The student told the deputy that she was upset because the teacher had taken away her recess for misbehaving, and that when other students who had something she wanted would not give it away, she grabbed it anyway, the report states. When she was disciplined, she started “striking and kicking the teacher.” The child said she’d thrown the thumb tacks, but had thrown them near the dean, not at her. Only then was the parent contacted, in the narrative sequence of the report. The child’s mother told the deputy that there had been issues before, but that her daughter had never “escalated” the situation before to the point of using such things as thumb tacks. The child is bipolar, the mother told the deputy, but medical help has been scarce for lack of money.
The child was then Baker Acted, and taken to Halifax Behavioral Service in Daytona Beach.
It’s not uncommon: of 150,000 involuntary Baker Acts in 2011, the last year for which complete numbers are available, 18,000, or 12 percent, were children, according to the Department of Children and Families. In Flagler County, about three or four Baker Acts occur every month involving students, Townsend said, though those tend to be older, high school students. Baker Acts involving children as young as Tuesday’s case are very rare.
James Miley, the sheriff’s deputy who investigated the case and drove the child to Daytona Beach in his cruiser, subsequently explained the process in an email, in response to a question about the details of the transportation: “The female’s mother was on scene at the school and present throughout my investigation,” Miley wrote. “Both school administration and I held a lengthy conversation with the females mother as to what would happen next and the full baker act process, the females mother agreed with me as this was the best course of action for her daughter to obtain help. The juvenile was transported to my vehicle accompanied by a few personal items to keep her calm throughout the transport. The juvenile was also given stuffed animals that I carry in my vehicle to keep her calm and so she can have a sense of comfort. Due to the females age and calm demeanor at the time she was not secured, only seat belted in the back seat of my cruiser. The juvenile was transported to Halifax behavior services in Daytona a service that deals with juveniles only for further evaluation.”
“It’s Not an Arbitrary Decision”
Sheriff Jim Manfre had recently spoken of his agency winning a grant to keep Baker Acted individuals from having to be driven to Daytona Beach, and to minimize deputies’ responsibilities to make certain calls that mental health professionals can make better. But the grant was not of use in this particular case.
“We were not able to take advantage of the provisions contained in the new grant,” Sheriff’s Spokesman Bob Weber said. “It is my understanding that some minor construction needs to occur prior to the facility being put in to use. Halifax Behavioral Services (HBS) where the child was taken is different than Halifax Hospital where we take most adults. HBS deals just with juveniles from Pre-K through 12th grade.”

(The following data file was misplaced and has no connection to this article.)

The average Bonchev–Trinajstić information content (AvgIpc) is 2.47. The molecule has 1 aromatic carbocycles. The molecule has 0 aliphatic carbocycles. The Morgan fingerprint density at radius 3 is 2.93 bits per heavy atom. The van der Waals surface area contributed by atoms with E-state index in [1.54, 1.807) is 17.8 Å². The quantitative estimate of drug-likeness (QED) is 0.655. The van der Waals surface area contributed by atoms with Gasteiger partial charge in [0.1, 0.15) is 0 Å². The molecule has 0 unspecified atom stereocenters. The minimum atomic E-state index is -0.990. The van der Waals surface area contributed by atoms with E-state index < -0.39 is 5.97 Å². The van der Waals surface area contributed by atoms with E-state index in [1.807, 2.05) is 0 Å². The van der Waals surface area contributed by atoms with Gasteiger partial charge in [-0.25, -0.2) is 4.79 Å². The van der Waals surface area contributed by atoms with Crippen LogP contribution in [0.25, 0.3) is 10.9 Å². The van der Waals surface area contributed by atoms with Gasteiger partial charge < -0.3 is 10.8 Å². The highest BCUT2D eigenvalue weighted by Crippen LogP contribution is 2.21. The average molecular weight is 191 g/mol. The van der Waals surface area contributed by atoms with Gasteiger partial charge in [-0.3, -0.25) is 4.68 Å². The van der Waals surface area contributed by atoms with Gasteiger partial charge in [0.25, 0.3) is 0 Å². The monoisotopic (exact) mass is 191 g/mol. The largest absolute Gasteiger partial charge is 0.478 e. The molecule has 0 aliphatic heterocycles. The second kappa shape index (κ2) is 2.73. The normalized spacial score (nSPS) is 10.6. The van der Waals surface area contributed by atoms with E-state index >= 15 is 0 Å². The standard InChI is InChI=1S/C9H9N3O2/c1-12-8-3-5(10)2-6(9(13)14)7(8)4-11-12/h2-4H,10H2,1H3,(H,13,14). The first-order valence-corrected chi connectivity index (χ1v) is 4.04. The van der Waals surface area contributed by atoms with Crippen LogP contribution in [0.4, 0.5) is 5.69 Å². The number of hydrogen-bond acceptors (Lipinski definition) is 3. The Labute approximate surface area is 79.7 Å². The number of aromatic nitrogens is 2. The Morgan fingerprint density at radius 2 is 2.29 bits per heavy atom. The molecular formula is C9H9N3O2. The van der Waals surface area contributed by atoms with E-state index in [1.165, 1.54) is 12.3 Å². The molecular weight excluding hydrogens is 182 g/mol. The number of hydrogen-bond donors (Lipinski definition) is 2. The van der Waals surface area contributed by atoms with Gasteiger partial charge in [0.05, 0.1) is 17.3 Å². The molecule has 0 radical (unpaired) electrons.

Townsend could not discuss Tuesday’s incident because of privacy laws. Nevertheless, Townsend, who strongly believes in the purpose of the Baker Act, stressed that Baker Acting a child must not be seen as punishment.
“Sometimes with the younger students it is difficult to imagine putting them through a Baker Act, but a Baker Act is not a punishment,” Townsend said. “Our responsibility and our legal responsibility not just our ethical responsibility, is to keep a kid safe.”
Along the way, the school tries—or must try—to do everything possible to diffuse a situation, including enlisting the help of parents or family. But when a parent or family member cannot respond, or refuses to do so, “then we have to move forward,” Townsend said, noting that in many cases there are mental health factors that need to be addressed. A Baker Ac t may well be the way to effectively address the issues. That’s why parents are at times the district’s strongest allies in going that route, Townsend said.
Townsend has visited some 20 times the facility where students are involuntarily taken and held, and where, typically, they are evaluated and either released to their parents or guardian the same day, or held for several days. The average Baker Act stay in psychiatric wards is between four and five days, but that’s for adults and children combined.
“It’s not an arbitrary decision,” Townsend said. “If they meet the criteria we have to keep them safe.”
Weber said that sheriff’s deputies in general receive some training on mental illness and Baker Acts during their police academy. “Many of our people have also attended the 40 hour Crisis Intervention Training (CIT) program that gets a lot more in depth on a variety of topic,” Weber said. “We are actually hosting a class for 1st responders in May at the Sheriff’s Office.”
That training notice is below.